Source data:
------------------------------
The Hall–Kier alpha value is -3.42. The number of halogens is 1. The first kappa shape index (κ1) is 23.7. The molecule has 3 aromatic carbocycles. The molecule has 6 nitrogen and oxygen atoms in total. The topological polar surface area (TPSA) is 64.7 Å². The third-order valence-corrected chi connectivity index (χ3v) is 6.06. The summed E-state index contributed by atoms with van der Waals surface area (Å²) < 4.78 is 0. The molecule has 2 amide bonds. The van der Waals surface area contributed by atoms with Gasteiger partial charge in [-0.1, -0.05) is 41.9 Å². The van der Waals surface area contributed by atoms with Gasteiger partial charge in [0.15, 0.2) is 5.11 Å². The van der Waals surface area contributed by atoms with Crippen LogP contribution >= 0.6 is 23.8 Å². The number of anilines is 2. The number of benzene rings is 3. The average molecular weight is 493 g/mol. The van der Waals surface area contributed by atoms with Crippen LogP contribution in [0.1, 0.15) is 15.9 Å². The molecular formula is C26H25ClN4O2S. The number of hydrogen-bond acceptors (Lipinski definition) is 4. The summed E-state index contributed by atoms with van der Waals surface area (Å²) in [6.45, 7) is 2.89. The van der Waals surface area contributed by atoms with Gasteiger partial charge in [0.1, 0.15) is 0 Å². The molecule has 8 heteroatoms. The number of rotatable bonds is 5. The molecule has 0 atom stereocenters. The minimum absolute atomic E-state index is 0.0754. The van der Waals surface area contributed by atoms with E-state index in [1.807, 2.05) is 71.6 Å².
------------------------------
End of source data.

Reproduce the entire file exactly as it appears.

The Hall–Kier alpha value is -3.42. The number of halogens is 1. The first kappa shape index (κ1) is 23.7. The molecule has 3 aromatic carbocycles. The molecule has 6 nitrogen and oxygen atoms in total. The topological polar surface area (TPSA) is 64.7 Å². The third-order valence-corrected chi connectivity index (χ3v) is 6.06. The summed E-state index contributed by atoms with van der Waals surface area (Å²) < 4.78 is 0. The molecule has 2 amide bonds. The van der Waals surface area contributed by atoms with Gasteiger partial charge in [-0.1, -0.05) is 41.9 Å². The van der Waals surface area contributed by atoms with Gasteiger partial charge in [0.15, 0.2) is 5.11 Å². The van der Waals surface area contributed by atoms with Crippen LogP contribution >= 0.6 is 23.8 Å². The number of anilines is 2. The number of benzene rings is 3. The average molecular weight is 493 g/mol. The van der Waals surface area contributed by atoms with Crippen LogP contribution in [0.1, 0.15) is 15.9 Å². The molecular formula is C26H25ClN4O2S. The number of hydrogen-bond acceptors (Lipinski definition) is 4. The summed E-state index contributed by atoms with van der Waals surface area (Å²) in [6.45, 7) is 2.89. The van der Waals surface area contributed by atoms with Gasteiger partial charge in [0.1, 0.15) is 0 Å². The molecule has 8 heteroatoms. The number of rotatable bonds is 5. The molecule has 0 atom stereocenters. The minimum absolute atomic E-state index is 0.0754. The van der Waals surface area contributed by atoms with E-state index in [1.807, 2.05) is 71.6 Å².